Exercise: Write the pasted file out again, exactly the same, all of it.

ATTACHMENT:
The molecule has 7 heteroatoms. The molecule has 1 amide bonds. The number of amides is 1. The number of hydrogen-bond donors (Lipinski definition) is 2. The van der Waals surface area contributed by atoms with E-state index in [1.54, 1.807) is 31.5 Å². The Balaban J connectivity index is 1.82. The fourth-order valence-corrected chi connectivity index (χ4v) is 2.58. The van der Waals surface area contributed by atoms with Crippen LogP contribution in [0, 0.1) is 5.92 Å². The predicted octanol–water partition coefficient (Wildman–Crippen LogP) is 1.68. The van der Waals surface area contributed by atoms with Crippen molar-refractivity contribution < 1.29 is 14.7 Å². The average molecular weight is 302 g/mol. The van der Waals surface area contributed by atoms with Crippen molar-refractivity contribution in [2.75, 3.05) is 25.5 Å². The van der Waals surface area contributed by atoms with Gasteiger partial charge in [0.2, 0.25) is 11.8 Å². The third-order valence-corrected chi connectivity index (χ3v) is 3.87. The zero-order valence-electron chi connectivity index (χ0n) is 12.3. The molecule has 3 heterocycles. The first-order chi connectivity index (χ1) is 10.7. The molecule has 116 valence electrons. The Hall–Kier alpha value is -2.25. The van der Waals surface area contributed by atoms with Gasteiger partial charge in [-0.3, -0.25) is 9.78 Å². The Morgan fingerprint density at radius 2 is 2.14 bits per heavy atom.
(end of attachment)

The molecule has 7 heteroatoms. The molecule has 1 amide bonds. The number of amides is 1. The number of hydrogen-bond donors (Lipinski definition) is 2. The van der Waals surface area contributed by atoms with E-state index in [1.54, 1.807) is 31.5 Å². The Balaban J connectivity index is 1.82. The fourth-order valence-corrected chi connectivity index (χ4v) is 2.58. The van der Waals surface area contributed by atoms with Crippen LogP contribution in [0, 0.1) is 5.92 Å². The predicted octanol–water partition coefficient (Wildman–Crippen LogP) is 1.68. The van der Waals surface area contributed by atoms with Crippen molar-refractivity contribution < 1.29 is 14.7 Å². The average molecular weight is 302 g/mol. The van der Waals surface area contributed by atoms with Crippen molar-refractivity contribution in [2.75, 3.05) is 25.5 Å². The van der Waals surface area contributed by atoms with Gasteiger partial charge in [0.2, 0.25) is 11.8 Å². The third-order valence-corrected chi connectivity index (χ3v) is 3.87. The zero-order valence-electron chi connectivity index (χ0n) is 12.3. The molecule has 3 heterocycles. The first-order chi connectivity index (χ1) is 10.7. The molecule has 116 valence electrons. The Hall–Kier alpha value is -2.25. The van der Waals surface area contributed by atoms with Gasteiger partial charge in [-0.3, -0.25) is 9.78 Å². The Morgan fingerprint density at radius 2 is 2.14 bits per heavy atom.